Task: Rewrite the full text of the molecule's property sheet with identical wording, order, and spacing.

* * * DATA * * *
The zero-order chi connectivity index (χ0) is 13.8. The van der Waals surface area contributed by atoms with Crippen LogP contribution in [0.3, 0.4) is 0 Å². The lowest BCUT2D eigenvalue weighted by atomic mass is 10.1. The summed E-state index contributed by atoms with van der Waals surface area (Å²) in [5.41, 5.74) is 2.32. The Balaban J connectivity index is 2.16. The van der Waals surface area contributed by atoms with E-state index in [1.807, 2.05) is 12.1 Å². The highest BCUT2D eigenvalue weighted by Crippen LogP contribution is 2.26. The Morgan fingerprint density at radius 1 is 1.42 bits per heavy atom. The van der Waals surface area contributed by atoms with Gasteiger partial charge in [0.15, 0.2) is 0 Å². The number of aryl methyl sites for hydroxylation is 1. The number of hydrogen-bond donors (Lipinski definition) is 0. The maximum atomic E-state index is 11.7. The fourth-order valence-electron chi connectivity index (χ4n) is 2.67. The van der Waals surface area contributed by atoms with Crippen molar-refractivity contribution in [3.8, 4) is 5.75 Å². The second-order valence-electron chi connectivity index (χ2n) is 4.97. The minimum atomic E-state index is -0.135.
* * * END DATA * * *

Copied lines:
The zero-order chi connectivity index (χ0) is 13.8. The van der Waals surface area contributed by atoms with Crippen LogP contribution in [0.3, 0.4) is 0 Å². The lowest BCUT2D eigenvalue weighted by atomic mass is 10.1. The summed E-state index contributed by atoms with van der Waals surface area (Å²) in [5.41, 5.74) is 2.32. The Balaban J connectivity index is 2.16. The van der Waals surface area contributed by atoms with E-state index in [1.807, 2.05) is 12.1 Å². The highest BCUT2D eigenvalue weighted by Crippen LogP contribution is 2.26. The Morgan fingerprint density at radius 1 is 1.42 bits per heavy atom. The van der Waals surface area contributed by atoms with Gasteiger partial charge in [0.15, 0.2) is 0 Å². The number of aryl methyl sites for hydroxylation is 1. The number of hydrogen-bond donors (Lipinski definition) is 0. The maximum atomic E-state index is 11.7. The fourth-order valence-electron chi connectivity index (χ4n) is 2.67. The van der Waals surface area contributed by atoms with Crippen molar-refractivity contribution in [3.8, 4) is 5.75 Å². The second-order valence-electron chi connectivity index (χ2n) is 4.97. The minimum atomic E-state index is -0.135.